You should trim the extra copper off it will not help to have it hanging out there. You also need to make sure when you put things back together the clamp is on the covering for the cable not the individual wires but other than those items I would say it looks safe. A proper torque would be needed to be 100%.


18

The triangle is an extremely stable form of architecture precisely because it has three sides. You remove one side, and you have one of the least stable forms of architecture on account that two members connected at a point can be affected by torque, which is by definition a force multiplier. If you want to play around with it to get a sense, try gluing two ...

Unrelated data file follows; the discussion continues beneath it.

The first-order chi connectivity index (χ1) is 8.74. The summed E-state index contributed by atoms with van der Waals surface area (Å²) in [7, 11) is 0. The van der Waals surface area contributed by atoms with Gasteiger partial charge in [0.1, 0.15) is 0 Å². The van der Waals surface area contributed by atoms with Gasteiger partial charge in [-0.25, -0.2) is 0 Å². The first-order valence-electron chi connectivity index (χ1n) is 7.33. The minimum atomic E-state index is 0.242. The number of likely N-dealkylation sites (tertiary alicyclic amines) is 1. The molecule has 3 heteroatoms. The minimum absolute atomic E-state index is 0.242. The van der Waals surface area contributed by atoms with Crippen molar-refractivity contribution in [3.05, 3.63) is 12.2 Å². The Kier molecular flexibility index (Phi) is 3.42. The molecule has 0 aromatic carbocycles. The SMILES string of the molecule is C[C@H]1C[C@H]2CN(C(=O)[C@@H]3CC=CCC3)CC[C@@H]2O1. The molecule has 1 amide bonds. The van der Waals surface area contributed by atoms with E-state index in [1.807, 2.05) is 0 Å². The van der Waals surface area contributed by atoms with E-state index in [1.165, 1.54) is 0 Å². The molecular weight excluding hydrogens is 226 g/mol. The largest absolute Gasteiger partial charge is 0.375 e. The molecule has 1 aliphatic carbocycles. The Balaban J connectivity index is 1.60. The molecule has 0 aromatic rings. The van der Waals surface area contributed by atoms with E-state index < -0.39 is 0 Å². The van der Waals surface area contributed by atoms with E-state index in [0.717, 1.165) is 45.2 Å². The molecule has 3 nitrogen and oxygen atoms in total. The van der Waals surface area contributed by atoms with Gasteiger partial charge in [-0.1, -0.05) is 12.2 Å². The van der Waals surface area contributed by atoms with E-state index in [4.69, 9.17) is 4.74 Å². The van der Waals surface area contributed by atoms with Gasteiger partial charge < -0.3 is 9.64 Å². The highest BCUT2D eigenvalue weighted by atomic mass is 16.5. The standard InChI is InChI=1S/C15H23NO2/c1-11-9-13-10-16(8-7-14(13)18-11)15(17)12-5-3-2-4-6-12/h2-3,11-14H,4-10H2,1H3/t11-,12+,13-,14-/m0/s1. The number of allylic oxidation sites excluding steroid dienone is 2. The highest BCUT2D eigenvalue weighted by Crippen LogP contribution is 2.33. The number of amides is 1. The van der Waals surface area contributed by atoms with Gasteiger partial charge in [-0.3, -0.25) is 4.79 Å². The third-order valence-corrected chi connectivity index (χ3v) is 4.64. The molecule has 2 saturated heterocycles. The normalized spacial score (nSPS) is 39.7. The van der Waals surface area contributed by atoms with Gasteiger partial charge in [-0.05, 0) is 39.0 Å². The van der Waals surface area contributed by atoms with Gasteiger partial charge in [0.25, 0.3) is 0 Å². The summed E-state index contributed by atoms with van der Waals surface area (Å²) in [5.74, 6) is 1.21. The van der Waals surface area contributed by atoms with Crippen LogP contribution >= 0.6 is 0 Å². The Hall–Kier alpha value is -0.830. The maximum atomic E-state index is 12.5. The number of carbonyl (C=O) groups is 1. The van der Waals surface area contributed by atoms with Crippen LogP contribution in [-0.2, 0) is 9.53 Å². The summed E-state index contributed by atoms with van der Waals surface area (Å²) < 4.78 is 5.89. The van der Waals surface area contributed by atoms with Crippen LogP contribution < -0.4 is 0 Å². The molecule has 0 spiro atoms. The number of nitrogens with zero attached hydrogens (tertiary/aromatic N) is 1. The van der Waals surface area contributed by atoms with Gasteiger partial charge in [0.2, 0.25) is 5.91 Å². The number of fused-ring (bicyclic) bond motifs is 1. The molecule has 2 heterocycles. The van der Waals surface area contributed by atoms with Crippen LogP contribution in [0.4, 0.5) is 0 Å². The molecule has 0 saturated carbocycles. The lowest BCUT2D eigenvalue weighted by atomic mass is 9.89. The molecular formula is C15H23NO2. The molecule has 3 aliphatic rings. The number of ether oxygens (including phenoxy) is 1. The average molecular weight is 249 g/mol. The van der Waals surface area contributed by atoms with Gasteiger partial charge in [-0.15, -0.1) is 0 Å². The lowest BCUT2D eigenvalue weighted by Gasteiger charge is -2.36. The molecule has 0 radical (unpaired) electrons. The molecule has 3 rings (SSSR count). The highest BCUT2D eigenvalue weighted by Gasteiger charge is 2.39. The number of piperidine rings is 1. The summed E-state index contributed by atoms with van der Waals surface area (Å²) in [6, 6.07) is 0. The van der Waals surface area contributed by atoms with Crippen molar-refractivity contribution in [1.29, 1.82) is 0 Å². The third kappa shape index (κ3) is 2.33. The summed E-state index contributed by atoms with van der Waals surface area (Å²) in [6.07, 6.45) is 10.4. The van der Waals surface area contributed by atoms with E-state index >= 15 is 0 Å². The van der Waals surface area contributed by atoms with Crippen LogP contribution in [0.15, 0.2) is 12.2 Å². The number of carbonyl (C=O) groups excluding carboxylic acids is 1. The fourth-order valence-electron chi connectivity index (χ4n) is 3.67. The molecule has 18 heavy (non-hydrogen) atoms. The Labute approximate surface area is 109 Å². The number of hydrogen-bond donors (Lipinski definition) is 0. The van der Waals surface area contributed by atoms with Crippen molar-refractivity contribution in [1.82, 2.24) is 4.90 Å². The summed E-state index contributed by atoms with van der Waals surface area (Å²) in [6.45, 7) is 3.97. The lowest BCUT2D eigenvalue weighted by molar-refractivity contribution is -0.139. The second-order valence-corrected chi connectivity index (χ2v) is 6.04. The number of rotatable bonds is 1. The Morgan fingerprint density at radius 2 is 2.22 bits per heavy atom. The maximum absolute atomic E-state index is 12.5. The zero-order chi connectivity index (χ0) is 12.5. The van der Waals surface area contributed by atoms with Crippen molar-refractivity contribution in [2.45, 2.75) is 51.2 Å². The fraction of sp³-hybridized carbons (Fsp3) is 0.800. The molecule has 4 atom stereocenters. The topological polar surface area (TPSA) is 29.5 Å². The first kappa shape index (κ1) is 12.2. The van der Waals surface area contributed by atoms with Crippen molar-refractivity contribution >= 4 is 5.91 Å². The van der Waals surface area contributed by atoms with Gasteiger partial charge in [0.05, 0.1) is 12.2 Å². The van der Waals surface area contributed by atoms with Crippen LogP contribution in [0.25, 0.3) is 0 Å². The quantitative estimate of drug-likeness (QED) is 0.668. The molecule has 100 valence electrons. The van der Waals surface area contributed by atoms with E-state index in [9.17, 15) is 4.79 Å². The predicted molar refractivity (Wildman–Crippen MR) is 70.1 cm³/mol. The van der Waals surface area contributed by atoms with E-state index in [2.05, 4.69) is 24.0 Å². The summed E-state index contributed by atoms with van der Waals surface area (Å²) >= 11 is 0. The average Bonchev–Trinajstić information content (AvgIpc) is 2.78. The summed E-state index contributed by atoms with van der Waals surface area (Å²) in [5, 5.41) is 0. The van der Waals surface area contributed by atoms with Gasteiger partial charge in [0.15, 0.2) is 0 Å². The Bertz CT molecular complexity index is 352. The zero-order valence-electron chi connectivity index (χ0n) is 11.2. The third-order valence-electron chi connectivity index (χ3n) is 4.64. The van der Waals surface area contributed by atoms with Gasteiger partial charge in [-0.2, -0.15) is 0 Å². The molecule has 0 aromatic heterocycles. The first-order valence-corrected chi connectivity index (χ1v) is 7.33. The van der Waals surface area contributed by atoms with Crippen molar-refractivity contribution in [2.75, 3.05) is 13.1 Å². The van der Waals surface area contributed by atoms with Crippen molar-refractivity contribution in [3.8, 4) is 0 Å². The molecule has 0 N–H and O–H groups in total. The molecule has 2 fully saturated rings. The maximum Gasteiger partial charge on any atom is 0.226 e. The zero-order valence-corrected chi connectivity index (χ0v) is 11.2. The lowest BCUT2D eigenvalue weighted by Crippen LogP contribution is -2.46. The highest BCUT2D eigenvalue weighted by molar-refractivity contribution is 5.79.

15

Some metal products may contain elements or chemicals known to the State of California to cause cancer, birth defects or reproductive harm. Like nickel, molybdenum, lead, chrome, etc. I would imagine that the file manufacturer labels the product out of an abundance of caution so they never have to worry about being sued or prosecuted, even if the materials ...


15

Leaning the ladder against the gutter If the gutters are safe to lean on, and if there are no potential problems with denting them, then that is the way to do it. The ladder will be stable and you will be in a better position for cleaning the gutters than if you were on a ladder leaning on the walls. Some gutters are actually strong enough that you can ...


13